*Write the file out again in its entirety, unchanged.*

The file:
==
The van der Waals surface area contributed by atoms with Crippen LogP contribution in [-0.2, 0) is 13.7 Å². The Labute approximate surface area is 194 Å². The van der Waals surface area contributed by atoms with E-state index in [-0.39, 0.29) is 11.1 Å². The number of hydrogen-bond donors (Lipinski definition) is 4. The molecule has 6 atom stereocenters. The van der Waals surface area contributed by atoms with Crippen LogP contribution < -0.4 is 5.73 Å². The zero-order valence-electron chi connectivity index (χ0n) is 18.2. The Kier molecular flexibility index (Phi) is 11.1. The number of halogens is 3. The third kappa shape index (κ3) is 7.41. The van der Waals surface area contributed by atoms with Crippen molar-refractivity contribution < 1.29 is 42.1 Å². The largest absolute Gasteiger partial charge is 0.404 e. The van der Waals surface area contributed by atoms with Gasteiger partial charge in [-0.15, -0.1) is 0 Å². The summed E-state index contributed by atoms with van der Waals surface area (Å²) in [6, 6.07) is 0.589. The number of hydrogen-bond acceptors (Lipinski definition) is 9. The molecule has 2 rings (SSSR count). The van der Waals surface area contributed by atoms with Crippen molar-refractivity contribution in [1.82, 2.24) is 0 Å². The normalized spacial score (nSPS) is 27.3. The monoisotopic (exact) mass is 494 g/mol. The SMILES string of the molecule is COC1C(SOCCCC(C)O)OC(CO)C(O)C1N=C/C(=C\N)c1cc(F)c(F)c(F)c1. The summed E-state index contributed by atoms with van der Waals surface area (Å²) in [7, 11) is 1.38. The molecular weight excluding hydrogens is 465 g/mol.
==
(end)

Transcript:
The van der Waals surface area contributed by atoms with Crippen LogP contribution in [-0.2, 0) is 13.7 Å². The Labute approximate surface area is 194 Å². The van der Waals surface area contributed by atoms with E-state index in [-0.39, 0.29) is 11.1 Å². The number of hydrogen-bond donors (Lipinski definition) is 4. The molecule has 6 atom stereocenters. The van der Waals surface area contributed by atoms with Crippen LogP contribution < -0.4 is 5.73 Å². The zero-order valence-electron chi connectivity index (χ0n) is 18.2. The Kier molecular flexibility index (Phi) is 11.1. The number of halogens is 3. The third kappa shape index (κ3) is 7.41. The van der Waals surface area contributed by atoms with Crippen molar-refractivity contribution < 1.29 is 42.1 Å². The largest absolute Gasteiger partial charge is 0.404 e. The van der Waals surface area contributed by atoms with Gasteiger partial charge in [-0.15, -0.1) is 0 Å². The summed E-state index contributed by atoms with van der Waals surface area (Å²) in [6, 6.07) is 0.589. The number of hydrogen-bond acceptors (Lipinski definition) is 9. The molecule has 2 rings (SSSR count). The van der Waals surface area contributed by atoms with Crippen molar-refractivity contribution in [1.82, 2.24) is 0 Å². The normalized spacial score (nSPS) is 27.3. The monoisotopic (exact) mass is 494 g/mol. The SMILES string of the molecule is COC1C(SOCCCC(C)O)OC(CO)C(O)C1N=C/C(=C\N)c1cc(F)c(F)c(F)c1. The summed E-state index contributed by atoms with van der Waals surface area (Å²) in [7, 11) is 1.38. The molecular weight excluding hydrogens is 465 g/mol.